Euro 2012 reaches its climax in Sunday's final in Kiev, when defending champions Spain will bid to hold off an Italy side who have steadily eased into form in trademark fashion.
Having beaten strongly fancied Germany 2-1 in Thursday's second semi-final in Warsaw, 1968 title-winners Italy will contest a Euro final for the first time since their extra-time loss to France in 2000.
Reigning world and European champions Spain are seeking to become the first team in history to win three consecutive major titles, but they required a penalty shoot-out to edge Portugal in the last four in Donetsk.
Despite dominating possession, as they did in the 2-0 quarter-final success over France, Spain laboured in attack against the Portuguese and have started to face accusations that their 'tika-taka' style has become sterile.
Italy, in contrast, have confounded low pre-tournament expectations to eliminate first England and then Germany, and they have not been beaten by Spain over 90 minutes in a competitive match since the 1920 Olympics.
Italy's preparations for the tournament having been clouded by the Calcioscommesse match-fixing affair, the Azzurri could be poised to triumph in the face of adversity once again.
Their World Cup successes in both 1982 and 2006 were prefaced by match-fixing scandals, but coach Cesare Prandelli has cooled talk of omens by insisting that his side will be the underdogs at Kiev's Olympic Stadium.
"We are looking for Spain's weak points and we'll be working on that, but it won't be easy. "
- Italy coach Cesare Prandelli
"We are looking for Spain's weak points and we'll be working on that, but it won't be easy," said Prandelli, whose side beat Spain 2-1 in a friendly in August last year.
"They are world and European champions."
Spain and Italy drew 1-1 in their opening Group C game - Cesc Fabregas cancelling out Antonio di Natale's opener - and it will be the fourth time that two teams who have met in their first game resume hostilities in the final.
The last occasion was at Euro 2004, when Greece twice upset hosts Portugal.
Italy successfully stifled Spain three weeks ago in Gdansk, as Prandelli opted for a 3-5-2 formation that afforded his defenders extra room to manoeuvre against Spain's fluid front three.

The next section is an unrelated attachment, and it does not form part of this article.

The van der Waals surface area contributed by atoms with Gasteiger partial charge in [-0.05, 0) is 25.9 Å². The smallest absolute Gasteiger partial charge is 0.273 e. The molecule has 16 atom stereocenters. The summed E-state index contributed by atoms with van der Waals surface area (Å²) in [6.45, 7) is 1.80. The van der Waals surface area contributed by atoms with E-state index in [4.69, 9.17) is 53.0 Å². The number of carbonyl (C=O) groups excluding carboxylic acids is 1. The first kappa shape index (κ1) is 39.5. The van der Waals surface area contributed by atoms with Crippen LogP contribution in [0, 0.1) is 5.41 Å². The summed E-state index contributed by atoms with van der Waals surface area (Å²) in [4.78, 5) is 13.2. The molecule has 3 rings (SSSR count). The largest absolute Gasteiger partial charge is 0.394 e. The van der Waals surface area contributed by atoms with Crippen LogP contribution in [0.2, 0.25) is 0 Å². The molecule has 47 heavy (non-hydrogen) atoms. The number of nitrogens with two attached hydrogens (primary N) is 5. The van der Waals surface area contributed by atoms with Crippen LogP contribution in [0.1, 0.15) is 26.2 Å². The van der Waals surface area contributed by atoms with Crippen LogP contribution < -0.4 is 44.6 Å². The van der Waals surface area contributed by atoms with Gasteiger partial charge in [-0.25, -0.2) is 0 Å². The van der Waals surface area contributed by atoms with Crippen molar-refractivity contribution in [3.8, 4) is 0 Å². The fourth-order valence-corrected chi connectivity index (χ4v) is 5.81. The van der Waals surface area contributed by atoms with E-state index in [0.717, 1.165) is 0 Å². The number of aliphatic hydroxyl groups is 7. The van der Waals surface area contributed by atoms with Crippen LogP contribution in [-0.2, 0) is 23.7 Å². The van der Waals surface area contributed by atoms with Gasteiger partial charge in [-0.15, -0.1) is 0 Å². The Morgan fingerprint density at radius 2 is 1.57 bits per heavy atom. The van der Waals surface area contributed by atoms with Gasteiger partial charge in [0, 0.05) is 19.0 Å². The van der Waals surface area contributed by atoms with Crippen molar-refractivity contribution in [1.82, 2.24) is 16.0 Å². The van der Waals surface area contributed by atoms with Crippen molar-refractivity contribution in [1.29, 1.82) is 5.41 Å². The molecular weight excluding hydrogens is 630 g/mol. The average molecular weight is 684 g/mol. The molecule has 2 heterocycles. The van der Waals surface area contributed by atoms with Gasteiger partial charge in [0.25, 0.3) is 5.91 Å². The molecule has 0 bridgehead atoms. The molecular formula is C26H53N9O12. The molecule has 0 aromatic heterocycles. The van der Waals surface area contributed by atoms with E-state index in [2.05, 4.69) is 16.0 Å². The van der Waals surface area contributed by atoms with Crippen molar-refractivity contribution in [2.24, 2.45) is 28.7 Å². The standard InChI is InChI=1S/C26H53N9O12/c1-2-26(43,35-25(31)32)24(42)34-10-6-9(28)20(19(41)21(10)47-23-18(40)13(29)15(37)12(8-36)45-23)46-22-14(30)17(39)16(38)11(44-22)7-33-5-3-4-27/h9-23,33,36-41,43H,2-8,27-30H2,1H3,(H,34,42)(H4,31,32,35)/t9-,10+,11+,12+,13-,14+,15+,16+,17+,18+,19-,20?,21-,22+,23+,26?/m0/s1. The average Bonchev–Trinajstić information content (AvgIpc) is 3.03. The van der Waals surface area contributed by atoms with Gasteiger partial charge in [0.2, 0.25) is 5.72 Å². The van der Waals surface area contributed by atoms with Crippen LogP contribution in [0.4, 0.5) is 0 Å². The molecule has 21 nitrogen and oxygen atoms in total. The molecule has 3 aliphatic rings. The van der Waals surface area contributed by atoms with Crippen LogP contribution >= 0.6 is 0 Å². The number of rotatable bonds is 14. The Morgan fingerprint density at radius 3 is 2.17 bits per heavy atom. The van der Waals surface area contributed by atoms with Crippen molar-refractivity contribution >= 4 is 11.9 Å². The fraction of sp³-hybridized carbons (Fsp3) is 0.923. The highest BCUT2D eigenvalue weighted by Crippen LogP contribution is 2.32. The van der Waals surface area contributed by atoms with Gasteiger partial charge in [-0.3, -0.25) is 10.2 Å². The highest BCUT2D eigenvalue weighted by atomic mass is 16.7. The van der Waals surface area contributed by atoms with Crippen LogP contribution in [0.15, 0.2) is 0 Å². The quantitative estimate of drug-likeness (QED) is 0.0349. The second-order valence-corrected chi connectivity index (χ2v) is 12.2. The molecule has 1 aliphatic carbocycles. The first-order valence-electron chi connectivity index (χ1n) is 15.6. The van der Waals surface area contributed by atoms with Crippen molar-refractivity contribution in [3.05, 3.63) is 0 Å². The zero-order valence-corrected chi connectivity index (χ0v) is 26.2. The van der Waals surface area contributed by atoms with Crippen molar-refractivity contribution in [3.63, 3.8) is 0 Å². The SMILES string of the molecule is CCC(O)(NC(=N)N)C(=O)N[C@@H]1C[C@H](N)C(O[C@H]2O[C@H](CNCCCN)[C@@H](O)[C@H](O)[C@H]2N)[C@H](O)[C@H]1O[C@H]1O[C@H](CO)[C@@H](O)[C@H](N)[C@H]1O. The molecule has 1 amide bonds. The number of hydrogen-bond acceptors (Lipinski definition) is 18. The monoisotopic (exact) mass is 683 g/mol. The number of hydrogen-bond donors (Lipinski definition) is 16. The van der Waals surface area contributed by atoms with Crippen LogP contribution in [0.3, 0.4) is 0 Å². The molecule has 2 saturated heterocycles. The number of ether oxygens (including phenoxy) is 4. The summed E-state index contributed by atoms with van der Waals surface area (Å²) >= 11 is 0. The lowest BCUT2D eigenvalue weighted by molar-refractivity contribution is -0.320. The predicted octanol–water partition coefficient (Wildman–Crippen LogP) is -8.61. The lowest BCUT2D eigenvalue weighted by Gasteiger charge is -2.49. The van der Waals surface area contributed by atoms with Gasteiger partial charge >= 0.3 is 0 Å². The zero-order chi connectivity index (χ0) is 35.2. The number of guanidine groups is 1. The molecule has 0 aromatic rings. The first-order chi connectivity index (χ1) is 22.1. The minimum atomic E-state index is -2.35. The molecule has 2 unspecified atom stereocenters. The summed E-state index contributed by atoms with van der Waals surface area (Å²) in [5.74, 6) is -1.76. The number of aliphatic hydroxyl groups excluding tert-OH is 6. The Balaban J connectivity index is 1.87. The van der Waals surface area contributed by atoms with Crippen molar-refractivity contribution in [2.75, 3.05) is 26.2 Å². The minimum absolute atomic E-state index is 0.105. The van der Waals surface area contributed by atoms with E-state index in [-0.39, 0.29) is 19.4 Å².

Fabregas was used as a 'false nine' in that game, but Spain coach Vicente del Bosque appears to have doubts over who is the best player to spearhead his attack. Fernando Torres played up front in the 4-0 win over Ireland and the 1-0 defeat of Croatia, while Alvaro Negredo started in the 0-0 draw with Portugal but was replaced by Fabregas early in the second half.
One striker brimming with confidence is Italy's Mario Balotelli, who came of age in the semi-final against Germany with a confidently taken first-half brace.
The controversy-prone 21-year-old provided one of the images of the tournament by embracing his adoptive mother in the crowd after the final whistle, and he will enter Sunday's game as the tournament's joint-top scorer with three goals.
"Balotelli is a great player," said Fabregas.
"He showed that (on Thursday) by scoring two superb goals in a semi-final against a very strong team like Germany."
An engaging tournament requires only a memorable final to confirm its status as a modern classic, but Spain will need to awake from their slumber if they are to overcome a disciplined and committed Italy side. The champions must also shake the weariness from their legs after 120 minutes of graft against Portugal, although they will benefit from an extra day's rest.
"We're very motivated by the possibility of setting a new record by winning the trophy," said centre-back Sergio Ramos on Friday.
"But we also want to enjoy the moment. Even if we lose, we've already made history just by reaching the final. Winning would be the cherry on the cake.
"Spain as a country can be very proud, whatever happens on Sunday, but the goal is obviously to win and return to Spain with our heads held high."
Both teams are expected to be at full-strength, with Italy right-back Ignazio Abate having shrugged off a muscle problem that kept him out of the semi-final.
As well as pitting together two of the tournament's outstanding midfielders in Spain's Andres Iniesta and Italy's Andrea Pirlo, the game will also see Spain attempt to become the first country to successfully defend the European title.
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|Timothy V. Gatto|